Twenty-three of us met on June 2nd with Paul as chairman to share some poems of protest, in honour of the late Pete Seeger. It proved an opportunity to let our hair down …
Gill got us off to a fine start by singing her Layabout Song, written 35 years ago at the Greenham Common Women’s Peace Camp. The link above takes you to a Guardian article in which a version of it is printed as “Down at Greenham”. The oldest poem must have been Ama’s “Talking LBJ Blues”, written way back in 1966!
Poems dealing with current causes for concern were Mark’s “How dare he?”, Rachael’s “Farage Rant”, Wendy’s “Peace for Homs”, Caroline’s “Irish Anger”, Morag’s “Free Woman Dub”, Rosalie’s “Burning Questions” and Paul’s “The Festival Without”, from which this post’s title is taken. Ewan’s “Are we at War?” addressed mankind’s attitude to animals, Diana’s untitled poem referred to the recent badger-cull and Rachael’s “Labels” drew attention to the cruelty of name-calling.
On a more personal level, Annette shared her profoundly moving poem “That Day”, Sara read “Protest”, a lovely sparse poem, and Richard read “When I feel Anger”; honesty was in the air. We were getting stuff off our chests. And it felt good.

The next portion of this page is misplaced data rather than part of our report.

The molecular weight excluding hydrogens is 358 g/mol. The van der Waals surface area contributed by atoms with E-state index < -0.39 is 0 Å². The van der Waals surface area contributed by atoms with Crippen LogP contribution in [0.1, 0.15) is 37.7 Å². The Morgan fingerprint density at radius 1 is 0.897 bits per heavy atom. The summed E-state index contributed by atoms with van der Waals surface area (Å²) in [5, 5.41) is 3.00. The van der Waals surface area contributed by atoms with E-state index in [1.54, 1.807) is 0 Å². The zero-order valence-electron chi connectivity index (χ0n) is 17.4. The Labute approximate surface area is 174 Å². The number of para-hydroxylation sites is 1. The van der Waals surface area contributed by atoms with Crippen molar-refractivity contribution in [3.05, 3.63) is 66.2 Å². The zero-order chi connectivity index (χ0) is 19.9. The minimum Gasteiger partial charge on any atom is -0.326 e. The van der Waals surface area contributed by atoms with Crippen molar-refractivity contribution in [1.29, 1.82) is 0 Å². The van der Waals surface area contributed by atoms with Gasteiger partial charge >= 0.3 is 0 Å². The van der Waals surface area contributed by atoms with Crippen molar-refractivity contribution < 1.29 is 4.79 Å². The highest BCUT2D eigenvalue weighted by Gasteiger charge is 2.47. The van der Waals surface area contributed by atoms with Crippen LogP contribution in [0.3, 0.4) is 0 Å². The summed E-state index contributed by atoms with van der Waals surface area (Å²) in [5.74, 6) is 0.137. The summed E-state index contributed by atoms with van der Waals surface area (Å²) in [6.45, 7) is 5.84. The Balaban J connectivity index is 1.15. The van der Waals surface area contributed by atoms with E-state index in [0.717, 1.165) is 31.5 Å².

We welcomed Andrew, an occasional visitor from Spain, who read a couple of fine poems including “The Cabiri”, a favourite of mine. Another welcome visitor was Stacey, who read her short poem “Sit Little Dog”.
David C’s “Not in my back uncontrolled sky” and Pamela’s “Australia” were, as Paul remarked, two of the most original poems we’ve heard anywhere. Altogether it was a memorable evening. Thank you, Paul.
We shall be taking a two-month break, but will be back on September 8th at a new venue, the King’s Head in Wells High Street. I (Ama) will be the chairperson, and the optional topic will be “Friends and other strangers”.
One day work is hard, and another day it is easy; but if I had waited for inspiration I am afraid I should have done nothing. The miner does not sit at the top of the shaft waiting for the coal to come bubbling up to the surface. One must go deep down, and work out every vein carefully. – Arthur Sullivan